23rd Oct: It's time for the Second TV Tropes Halloween Avatar Contest! Details here
"And worst of all, he could be any one of us! He could be in this very room! He could be you! He could be me! He could even be—"
— BLU Spy, talking about his RED counterpart, Team Fortress 2
Carver: Everyone is capable of murder under the right circumstances.
Ellie: No. Most people have a moral compass.
Carver: Compasses break.
Mills: We're not just going to pick up two more dead bodies, are we, John? That wouldn't be shocking enough. You've got newspapers to think about, yeah?
John Doe: Wanting people to listen, you can't just tap them on the shoulder anymore; You have to hit them with a sledgehammer. Then you'll notice you've got their strict attention.
Mills: But the question is: what makes you so special that people should listen?
John Doe: I'm not special. I've never been exceptional. This is, though. What I'm doing. My work.
"Some people in the world you just don't fuck with. Unfortunately you can't always tell who those people are until it's too late and such was the case with Marvin Heemeyer. He lived in a little town in Colorado with a population of about 500. He was a welder and owned a muffler repair shop and, presumably for a while, he was a totally non-sinister individual who never even considered doing anything crazy like building a massive, nearly indestructible machine of terror. For a while."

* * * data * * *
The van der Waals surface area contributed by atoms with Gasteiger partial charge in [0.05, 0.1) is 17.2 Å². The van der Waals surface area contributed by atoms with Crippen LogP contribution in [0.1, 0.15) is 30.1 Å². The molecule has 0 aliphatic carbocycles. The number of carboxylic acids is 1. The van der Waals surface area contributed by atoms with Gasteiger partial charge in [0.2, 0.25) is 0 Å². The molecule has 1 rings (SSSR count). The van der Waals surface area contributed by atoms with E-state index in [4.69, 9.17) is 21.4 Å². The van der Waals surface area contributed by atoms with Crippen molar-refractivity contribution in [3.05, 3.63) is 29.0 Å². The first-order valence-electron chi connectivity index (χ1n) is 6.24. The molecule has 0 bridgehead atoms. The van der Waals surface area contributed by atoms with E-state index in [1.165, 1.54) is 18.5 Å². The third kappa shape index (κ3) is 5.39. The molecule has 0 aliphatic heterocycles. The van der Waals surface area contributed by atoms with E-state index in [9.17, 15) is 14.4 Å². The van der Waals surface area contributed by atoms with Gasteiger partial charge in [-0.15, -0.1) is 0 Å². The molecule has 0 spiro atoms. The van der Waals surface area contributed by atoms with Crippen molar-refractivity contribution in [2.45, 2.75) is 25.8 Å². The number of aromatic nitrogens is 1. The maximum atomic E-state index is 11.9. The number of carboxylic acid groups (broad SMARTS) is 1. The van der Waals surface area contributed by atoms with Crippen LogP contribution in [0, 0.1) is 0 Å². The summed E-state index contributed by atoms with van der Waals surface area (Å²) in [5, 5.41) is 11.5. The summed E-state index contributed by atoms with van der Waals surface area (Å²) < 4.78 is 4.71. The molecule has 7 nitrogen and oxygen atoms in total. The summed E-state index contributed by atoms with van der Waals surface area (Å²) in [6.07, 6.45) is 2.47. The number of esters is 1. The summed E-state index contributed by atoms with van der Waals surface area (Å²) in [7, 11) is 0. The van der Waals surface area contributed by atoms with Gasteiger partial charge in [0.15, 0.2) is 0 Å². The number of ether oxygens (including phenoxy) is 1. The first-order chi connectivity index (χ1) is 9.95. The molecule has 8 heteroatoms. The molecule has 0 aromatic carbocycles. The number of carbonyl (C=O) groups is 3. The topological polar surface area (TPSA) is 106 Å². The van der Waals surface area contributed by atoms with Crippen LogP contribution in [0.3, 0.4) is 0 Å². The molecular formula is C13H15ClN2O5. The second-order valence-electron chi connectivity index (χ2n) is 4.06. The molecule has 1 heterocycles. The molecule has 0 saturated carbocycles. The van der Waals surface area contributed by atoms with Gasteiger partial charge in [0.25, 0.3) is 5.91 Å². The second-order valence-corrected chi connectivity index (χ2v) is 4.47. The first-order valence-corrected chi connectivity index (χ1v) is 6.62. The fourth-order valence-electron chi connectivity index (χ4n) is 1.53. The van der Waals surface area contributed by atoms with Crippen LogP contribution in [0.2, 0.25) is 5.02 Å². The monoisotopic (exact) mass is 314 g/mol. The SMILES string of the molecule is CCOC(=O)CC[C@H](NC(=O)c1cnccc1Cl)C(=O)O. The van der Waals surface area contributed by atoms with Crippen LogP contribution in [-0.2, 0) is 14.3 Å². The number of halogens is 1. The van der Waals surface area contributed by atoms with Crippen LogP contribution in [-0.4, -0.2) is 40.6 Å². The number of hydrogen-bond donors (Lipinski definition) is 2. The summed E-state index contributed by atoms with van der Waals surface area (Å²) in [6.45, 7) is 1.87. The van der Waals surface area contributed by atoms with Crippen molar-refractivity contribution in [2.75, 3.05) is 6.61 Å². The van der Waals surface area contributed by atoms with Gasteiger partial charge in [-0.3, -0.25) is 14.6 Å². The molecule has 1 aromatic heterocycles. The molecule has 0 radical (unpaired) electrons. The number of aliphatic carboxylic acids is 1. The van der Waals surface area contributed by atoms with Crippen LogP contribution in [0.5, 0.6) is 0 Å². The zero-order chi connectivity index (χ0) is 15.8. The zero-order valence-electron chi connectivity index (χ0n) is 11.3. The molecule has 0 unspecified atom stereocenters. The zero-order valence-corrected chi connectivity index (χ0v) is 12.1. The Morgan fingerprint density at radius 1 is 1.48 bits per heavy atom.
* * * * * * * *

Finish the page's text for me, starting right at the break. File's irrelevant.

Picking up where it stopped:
"With a violent criminal record and considerable fighting skills, he was already on their radar as a potentially dangerous threat to society, and now, he had a growing number of devotees, utterly convinced that their leader possessed superhuman abilities...As James Hydrick is introduced (under his real, Western name), the most startling thing is the sub-normal level of charisma on display. The man with hundreds of disciples back home is vague, awkward and mumbly, and when he finally tells [That's Incredible! host Bob] Barker 'Iím gonna move a pencil for ya,' you might be forgiven for being a thousand miles back from the edge of your seat."
—Stuart Millard, "Fifteen-minute Messiah"